Renton, West Dunbartonshire

From Wikipedia, the free encyclopedia
Jump to navigation Jump to search

Renton
Central Bar Renton - geograph.org.uk - 366692.jpg
Main Street in Renton
Renton is located in West Dunbartonshire
Renton
Renton
Location within West Dunbartonshire
Population2,138 
OS grid referenceNS3878
Civil parish
Council area
Lieutenancy area
CountryScotland
Sovereign stateUnited Kingdom
Post townDUMBARTON
Postcode districtG82
Dialling code01389
PoliceScotland
FireScottish
AmbulanceScottish
UK Parliament
Scottish Parliament
List of places
UK
Scotland
55°58′16″N 4°35′02″W / 55.971°N 04.584°W / 55.971; -04.584Coordinates: 55°58′16″N 4°35′02″W / 55.971°N 04.584°W / 55.971; -04.584

Renton (Scottish Gaelic: An Reantan; Scots: The Renton) is a village in West Dunbartonshire, in the west Central Lowlands of Scotland. In the 2001 National Census it had a population of 2,138.

Renton is particularly famous for the village's association football side. Renton was one of the 11 founder members of the Scottish Football League and winners of the 1885 and 1888 Scottish Cup, producing many famous players.

History[edit]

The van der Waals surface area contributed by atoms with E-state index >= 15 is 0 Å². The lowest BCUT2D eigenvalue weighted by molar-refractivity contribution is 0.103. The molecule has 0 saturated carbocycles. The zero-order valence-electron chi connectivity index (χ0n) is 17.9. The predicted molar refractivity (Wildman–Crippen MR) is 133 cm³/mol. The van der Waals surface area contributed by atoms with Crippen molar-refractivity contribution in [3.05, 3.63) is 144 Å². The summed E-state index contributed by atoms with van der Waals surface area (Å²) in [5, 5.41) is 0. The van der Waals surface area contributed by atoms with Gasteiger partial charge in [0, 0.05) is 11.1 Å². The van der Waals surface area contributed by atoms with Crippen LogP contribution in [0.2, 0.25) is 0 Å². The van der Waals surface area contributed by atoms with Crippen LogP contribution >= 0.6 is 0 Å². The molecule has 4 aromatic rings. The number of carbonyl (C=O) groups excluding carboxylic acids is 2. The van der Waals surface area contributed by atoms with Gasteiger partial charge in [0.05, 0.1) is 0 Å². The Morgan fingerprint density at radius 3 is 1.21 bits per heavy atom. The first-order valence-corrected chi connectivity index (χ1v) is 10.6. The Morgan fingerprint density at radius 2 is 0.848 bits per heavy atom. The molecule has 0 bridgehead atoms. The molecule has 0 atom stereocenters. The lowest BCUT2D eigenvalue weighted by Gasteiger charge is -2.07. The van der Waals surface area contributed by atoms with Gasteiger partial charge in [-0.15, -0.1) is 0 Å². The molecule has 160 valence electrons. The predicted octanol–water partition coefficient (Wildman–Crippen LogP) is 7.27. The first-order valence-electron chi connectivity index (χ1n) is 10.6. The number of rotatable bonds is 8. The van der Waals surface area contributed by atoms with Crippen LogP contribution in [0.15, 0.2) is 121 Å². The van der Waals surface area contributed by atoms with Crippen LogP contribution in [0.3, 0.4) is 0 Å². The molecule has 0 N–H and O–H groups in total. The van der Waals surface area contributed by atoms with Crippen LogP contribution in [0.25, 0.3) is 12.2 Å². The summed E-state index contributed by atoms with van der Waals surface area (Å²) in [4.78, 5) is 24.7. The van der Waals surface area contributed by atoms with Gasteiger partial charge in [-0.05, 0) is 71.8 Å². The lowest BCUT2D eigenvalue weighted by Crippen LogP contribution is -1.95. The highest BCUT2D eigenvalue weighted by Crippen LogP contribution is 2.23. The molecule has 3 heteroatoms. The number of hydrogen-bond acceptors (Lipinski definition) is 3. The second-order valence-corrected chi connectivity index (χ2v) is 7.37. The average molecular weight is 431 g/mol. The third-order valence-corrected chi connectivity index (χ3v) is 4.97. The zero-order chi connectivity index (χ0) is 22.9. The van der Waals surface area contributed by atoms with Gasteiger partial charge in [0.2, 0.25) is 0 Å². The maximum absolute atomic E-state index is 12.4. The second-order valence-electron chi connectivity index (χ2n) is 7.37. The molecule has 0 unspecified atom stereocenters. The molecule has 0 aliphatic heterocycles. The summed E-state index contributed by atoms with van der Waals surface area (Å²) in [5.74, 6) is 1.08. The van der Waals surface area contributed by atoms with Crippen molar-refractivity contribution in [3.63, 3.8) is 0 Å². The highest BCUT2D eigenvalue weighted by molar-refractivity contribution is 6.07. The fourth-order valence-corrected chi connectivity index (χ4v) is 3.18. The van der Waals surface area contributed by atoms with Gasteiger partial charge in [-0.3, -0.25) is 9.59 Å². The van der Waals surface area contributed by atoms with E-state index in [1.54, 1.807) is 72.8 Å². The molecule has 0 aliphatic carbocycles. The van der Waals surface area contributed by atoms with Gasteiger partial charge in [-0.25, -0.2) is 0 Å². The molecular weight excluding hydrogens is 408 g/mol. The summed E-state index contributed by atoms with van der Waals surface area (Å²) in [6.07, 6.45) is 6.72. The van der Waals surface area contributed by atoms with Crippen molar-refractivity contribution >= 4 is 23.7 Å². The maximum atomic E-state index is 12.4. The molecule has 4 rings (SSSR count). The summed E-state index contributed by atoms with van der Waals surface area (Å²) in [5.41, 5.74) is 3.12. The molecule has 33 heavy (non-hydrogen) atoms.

The Renton takes its name from Cecilia Renton (daughter-in-law of Tobias Smollett) after whom the modern sandstone, 'model' village was named in 1762. Dalquhurn Bleachworks in 1715 and Cordale Printworks in 1770 were responsible for attracting new industrial workers. At the north of the village stood the Place of Bonhill, a residence from 1642, to the South was Dalquhurn House. Two parallel north-south streets, Main Street and Back Street were first joined by Station Street, Stirling Street, Burns Street, Thimble Street, Market Street and Red Row. In late Victorian times, the village extended southwards to Leven Street, Alexander Street and John Street. Further expansion occurred in the 1930s as housing was built in the grounds of Cordale House. In the early 1960s the majority of the sandstone properties in the village were compulsory purchased by Dumbarton County Council, demolished and replaced by Dumbarton County Council with 1960s Brutalist-style concrete houses and flats; the majority of which have been replaced by proper houses, own front & back door, by the Cordale Housing Association.